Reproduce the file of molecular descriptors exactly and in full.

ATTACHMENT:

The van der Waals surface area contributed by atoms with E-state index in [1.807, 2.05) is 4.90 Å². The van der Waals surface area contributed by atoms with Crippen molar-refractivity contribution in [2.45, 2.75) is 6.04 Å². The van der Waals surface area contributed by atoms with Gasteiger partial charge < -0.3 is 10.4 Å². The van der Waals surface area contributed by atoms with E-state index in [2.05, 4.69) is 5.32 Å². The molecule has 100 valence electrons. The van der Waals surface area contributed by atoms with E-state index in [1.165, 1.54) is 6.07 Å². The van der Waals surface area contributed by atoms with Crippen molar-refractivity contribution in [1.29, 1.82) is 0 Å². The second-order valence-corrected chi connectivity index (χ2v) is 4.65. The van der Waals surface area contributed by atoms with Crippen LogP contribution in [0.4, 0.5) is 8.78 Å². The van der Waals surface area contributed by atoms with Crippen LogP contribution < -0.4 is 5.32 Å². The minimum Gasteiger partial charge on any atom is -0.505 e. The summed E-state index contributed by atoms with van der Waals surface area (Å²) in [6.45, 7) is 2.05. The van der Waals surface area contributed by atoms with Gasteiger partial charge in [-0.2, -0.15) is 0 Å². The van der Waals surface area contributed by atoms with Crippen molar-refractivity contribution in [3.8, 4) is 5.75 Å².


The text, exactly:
The van der Waals surface area contributed by atoms with E-state index in [1.807, 2.05) is 4.90 Å². The van der Waals surface area contributed by atoms with Crippen molar-refractivity contribution in [2.45, 2.75) is 6.04 Å². The van der Waals surface area contributed by atoms with Gasteiger partial charge < -0.3 is 10.4 Å². The van der Waals surface area contributed by atoms with E-state index in [2.05, 4.69) is 5.32 Å². The molecule has 100 valence electrons. The van der Waals surface area contributed by atoms with E-state index in [1.165, 1.54) is 6.07 Å². The van der Waals surface area contributed by atoms with Crippen molar-refractivity contribution in [1.29, 1.82) is 0 Å². The second-order valence-corrected chi connectivity index (χ2v) is 4.65. The van der Waals surface area contributed by atoms with Crippen LogP contribution in [0.4, 0.5) is 8.78 Å². The van der Waals surface area contributed by atoms with Crippen LogP contribution < -0.4 is 5.32 Å². The minimum Gasteiger partial charge on any atom is -0.505 e. The summed E-state index contributed by atoms with van der Waals surface area (Å²) in [6.45, 7) is 2.05. The van der Waals surface area contributed by atoms with Gasteiger partial charge in [-0.2, -0.15) is 0 Å². The van der Waals surface area contributed by atoms with Crippen molar-refractivity contribution in [3.8, 4) is 5.75 Å².